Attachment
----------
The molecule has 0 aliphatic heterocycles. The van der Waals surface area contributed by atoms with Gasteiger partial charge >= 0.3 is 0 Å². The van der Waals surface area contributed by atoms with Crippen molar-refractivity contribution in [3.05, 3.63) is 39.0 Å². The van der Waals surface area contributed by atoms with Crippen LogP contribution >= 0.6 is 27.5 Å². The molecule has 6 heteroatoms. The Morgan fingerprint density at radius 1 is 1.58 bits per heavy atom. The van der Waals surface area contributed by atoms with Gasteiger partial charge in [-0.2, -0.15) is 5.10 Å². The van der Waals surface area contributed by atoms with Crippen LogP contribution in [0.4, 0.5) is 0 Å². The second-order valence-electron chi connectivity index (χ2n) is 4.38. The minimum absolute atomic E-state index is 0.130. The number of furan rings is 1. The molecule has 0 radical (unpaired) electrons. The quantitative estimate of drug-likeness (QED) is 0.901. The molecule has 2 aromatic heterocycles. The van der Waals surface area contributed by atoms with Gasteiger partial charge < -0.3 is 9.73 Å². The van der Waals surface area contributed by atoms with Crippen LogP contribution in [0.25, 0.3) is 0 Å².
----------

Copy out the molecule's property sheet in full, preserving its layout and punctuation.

The molecule has 0 aliphatic heterocycles. The van der Waals surface area contributed by atoms with Gasteiger partial charge >= 0.3 is 0 Å². The van der Waals surface area contributed by atoms with Crippen molar-refractivity contribution in [3.05, 3.63) is 39.0 Å². The van der Waals surface area contributed by atoms with Crippen LogP contribution >= 0.6 is 27.5 Å². The molecule has 6 heteroatoms. The Morgan fingerprint density at radius 1 is 1.58 bits per heavy atom. The van der Waals surface area contributed by atoms with Gasteiger partial charge in [-0.2, -0.15) is 5.10 Å². The van der Waals surface area contributed by atoms with Crippen LogP contribution in [0.4, 0.5) is 0 Å². The second-order valence-electron chi connectivity index (χ2n) is 4.38. The minimum absolute atomic E-state index is 0.130. The number of furan rings is 1. The molecule has 0 radical (unpaired) electrons. The quantitative estimate of drug-likeness (QED) is 0.901. The molecule has 2 aromatic heterocycles. The van der Waals surface area contributed by atoms with Gasteiger partial charge < -0.3 is 9.73 Å². The van der Waals surface area contributed by atoms with Crippen LogP contribution in [0.25, 0.3) is 0 Å².